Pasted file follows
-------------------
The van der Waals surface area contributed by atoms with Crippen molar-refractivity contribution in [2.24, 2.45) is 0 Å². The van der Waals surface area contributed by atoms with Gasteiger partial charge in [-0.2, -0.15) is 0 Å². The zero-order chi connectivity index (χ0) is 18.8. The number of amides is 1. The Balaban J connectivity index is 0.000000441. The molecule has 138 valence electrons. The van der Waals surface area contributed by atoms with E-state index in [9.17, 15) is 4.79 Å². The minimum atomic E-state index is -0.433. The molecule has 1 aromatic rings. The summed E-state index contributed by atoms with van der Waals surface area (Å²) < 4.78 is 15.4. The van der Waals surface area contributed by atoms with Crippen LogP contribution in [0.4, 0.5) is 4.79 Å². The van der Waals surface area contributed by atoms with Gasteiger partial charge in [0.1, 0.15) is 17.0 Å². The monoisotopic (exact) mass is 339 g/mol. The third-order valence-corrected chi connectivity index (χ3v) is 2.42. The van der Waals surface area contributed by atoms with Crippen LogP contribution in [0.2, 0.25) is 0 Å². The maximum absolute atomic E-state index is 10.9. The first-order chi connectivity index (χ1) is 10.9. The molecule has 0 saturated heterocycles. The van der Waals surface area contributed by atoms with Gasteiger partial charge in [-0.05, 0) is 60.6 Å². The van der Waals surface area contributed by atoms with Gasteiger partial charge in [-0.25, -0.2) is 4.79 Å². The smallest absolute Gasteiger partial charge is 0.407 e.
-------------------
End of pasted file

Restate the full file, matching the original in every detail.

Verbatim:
The van der Waals surface area contributed by atoms with Crippen molar-refractivity contribution in [2.24, 2.45) is 0 Å². The van der Waals surface area contributed by atoms with Gasteiger partial charge in [-0.2, -0.15) is 0 Å². The zero-order chi connectivity index (χ0) is 18.8. The number of amides is 1. The Balaban J connectivity index is 0.000000441. The molecule has 138 valence electrons. The van der Waals surface area contributed by atoms with E-state index in [9.17, 15) is 4.79 Å². The minimum atomic E-state index is -0.433. The molecule has 1 aromatic rings. The summed E-state index contributed by atoms with van der Waals surface area (Å²) < 4.78 is 15.4. The van der Waals surface area contributed by atoms with Crippen LogP contribution in [0.4, 0.5) is 4.79 Å². The van der Waals surface area contributed by atoms with Gasteiger partial charge in [0.1, 0.15) is 17.0 Å². The monoisotopic (exact) mass is 339 g/mol. The third-order valence-corrected chi connectivity index (χ3v) is 2.42. The van der Waals surface area contributed by atoms with Crippen LogP contribution in [0.2, 0.25) is 0 Å². The maximum absolute atomic E-state index is 10.9. The first-order chi connectivity index (χ1) is 10.9. The molecule has 0 saturated heterocycles. The van der Waals surface area contributed by atoms with Gasteiger partial charge in [-0.05, 0) is 60.6 Å². The van der Waals surface area contributed by atoms with Gasteiger partial charge in [-0.25, -0.2) is 4.79 Å². The smallest absolute Gasteiger partial charge is 0.407 e.